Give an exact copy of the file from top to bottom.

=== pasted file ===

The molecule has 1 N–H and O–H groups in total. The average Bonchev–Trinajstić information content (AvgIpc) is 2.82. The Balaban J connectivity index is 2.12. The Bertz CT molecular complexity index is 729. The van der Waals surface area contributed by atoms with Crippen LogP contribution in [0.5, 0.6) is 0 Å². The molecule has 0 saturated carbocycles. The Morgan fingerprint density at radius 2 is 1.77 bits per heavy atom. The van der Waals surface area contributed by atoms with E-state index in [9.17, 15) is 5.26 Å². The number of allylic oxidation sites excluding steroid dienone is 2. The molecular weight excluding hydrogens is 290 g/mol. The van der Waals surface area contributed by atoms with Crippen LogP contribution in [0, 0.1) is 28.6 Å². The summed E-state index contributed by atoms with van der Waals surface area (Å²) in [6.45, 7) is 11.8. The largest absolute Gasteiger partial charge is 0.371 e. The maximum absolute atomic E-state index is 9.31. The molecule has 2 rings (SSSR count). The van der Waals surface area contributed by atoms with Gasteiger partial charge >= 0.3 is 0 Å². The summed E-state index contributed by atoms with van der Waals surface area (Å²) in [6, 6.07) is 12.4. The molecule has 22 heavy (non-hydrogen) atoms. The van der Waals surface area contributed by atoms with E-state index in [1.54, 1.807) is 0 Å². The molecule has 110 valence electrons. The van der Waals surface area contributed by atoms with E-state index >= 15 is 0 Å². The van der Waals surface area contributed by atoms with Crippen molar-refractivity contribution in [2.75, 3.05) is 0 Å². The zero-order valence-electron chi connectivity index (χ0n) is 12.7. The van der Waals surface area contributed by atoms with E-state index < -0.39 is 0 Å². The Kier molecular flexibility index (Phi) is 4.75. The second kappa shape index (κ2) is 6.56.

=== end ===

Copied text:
The molecule has 1 N–H and O–H groups in total. The average Bonchev–Trinajstić information content (AvgIpc) is 2.82. The Balaban J connectivity index is 2.12. The Bertz CT molecular complexity index is 729. The van der Waals surface area contributed by atoms with Crippen LogP contribution in [0.5, 0.6) is 0 Å². The molecule has 0 saturated carbocycles. The Morgan fingerprint density at radius 2 is 1.77 bits per heavy atom. The van der Waals surface area contributed by atoms with E-state index in [9.17, 15) is 5.26 Å². The number of allylic oxidation sites excluding steroid dienone is 2. The molecular weight excluding hydrogens is 290 g/mol. The van der Waals surface area contributed by atoms with Crippen LogP contribution in [0, 0.1) is 28.6 Å². The summed E-state index contributed by atoms with van der Waals surface area (Å²) in [6.45, 7) is 11.8. The largest absolute Gasteiger partial charge is 0.371 e. The maximum absolute atomic E-state index is 9.31. The molecule has 2 rings (SSSR count). The van der Waals surface area contributed by atoms with Gasteiger partial charge >= 0.3 is 0 Å². The summed E-state index contributed by atoms with van der Waals surface area (Å²) in [6, 6.07) is 12.4. The molecule has 22 heavy (non-hydrogen) atoms. The van der Waals surface area contributed by atoms with E-state index in [1.54, 1.807) is 0 Å². The molecule has 110 valence electrons. The van der Waals surface area contributed by atoms with E-state index >= 15 is 0 Å². The van der Waals surface area contributed by atoms with Crippen molar-refractivity contribution in [2.75, 3.05) is 0 Å². The zero-order valence-electron chi connectivity index (χ0n) is 12.7. The van der Waals surface area contributed by atoms with E-state index < -0.39 is 0 Å². The Kier molecular flexibility index (Phi) is 4.75. The second kappa shape index (κ2) is 6.56.